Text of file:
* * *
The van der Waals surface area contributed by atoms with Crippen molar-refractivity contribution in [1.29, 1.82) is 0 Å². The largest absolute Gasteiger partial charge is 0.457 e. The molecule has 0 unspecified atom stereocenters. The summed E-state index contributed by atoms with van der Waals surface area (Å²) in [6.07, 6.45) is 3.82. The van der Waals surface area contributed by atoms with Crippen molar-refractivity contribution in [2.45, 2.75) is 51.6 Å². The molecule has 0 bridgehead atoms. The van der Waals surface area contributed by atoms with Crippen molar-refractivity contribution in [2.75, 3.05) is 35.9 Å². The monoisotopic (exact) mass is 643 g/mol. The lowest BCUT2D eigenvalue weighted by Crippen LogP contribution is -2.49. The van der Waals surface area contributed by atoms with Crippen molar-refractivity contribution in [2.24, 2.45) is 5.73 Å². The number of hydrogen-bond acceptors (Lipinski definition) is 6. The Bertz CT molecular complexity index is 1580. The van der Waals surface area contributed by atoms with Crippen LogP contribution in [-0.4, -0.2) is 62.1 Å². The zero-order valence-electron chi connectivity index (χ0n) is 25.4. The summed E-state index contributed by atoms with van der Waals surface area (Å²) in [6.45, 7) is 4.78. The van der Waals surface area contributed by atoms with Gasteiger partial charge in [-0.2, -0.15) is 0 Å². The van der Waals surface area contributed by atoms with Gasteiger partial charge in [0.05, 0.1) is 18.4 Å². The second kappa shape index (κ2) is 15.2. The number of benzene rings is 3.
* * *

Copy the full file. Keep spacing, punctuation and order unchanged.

The van der Waals surface area contributed by atoms with Crippen molar-refractivity contribution in [1.29, 1.82) is 0 Å². The largest absolute Gasteiger partial charge is 0.457 e. The molecule has 0 unspecified atom stereocenters. The summed E-state index contributed by atoms with van der Waals surface area (Å²) in [6.07, 6.45) is 3.82. The van der Waals surface area contributed by atoms with Crippen molar-refractivity contribution in [2.45, 2.75) is 51.6 Å². The molecule has 0 bridgehead atoms. The van der Waals surface area contributed by atoms with Crippen molar-refractivity contribution in [2.75, 3.05) is 35.9 Å². The monoisotopic (exact) mass is 643 g/mol. The lowest BCUT2D eigenvalue weighted by Crippen LogP contribution is -2.49. The van der Waals surface area contributed by atoms with Crippen molar-refractivity contribution in [2.24, 2.45) is 5.73 Å². The number of hydrogen-bond acceptors (Lipinski definition) is 6. The Bertz CT molecular complexity index is 1580. The van der Waals surface area contributed by atoms with Crippen LogP contribution in [-0.4, -0.2) is 62.1 Å². The zero-order valence-electron chi connectivity index (χ0n) is 25.4. The summed E-state index contributed by atoms with van der Waals surface area (Å²) in [6.45, 7) is 4.78. The van der Waals surface area contributed by atoms with Gasteiger partial charge in [-0.2, -0.15) is 0 Å². The van der Waals surface area contributed by atoms with Gasteiger partial charge in [0.05, 0.1) is 18.4 Å². The second kappa shape index (κ2) is 15.2. The number of benzene rings is 3.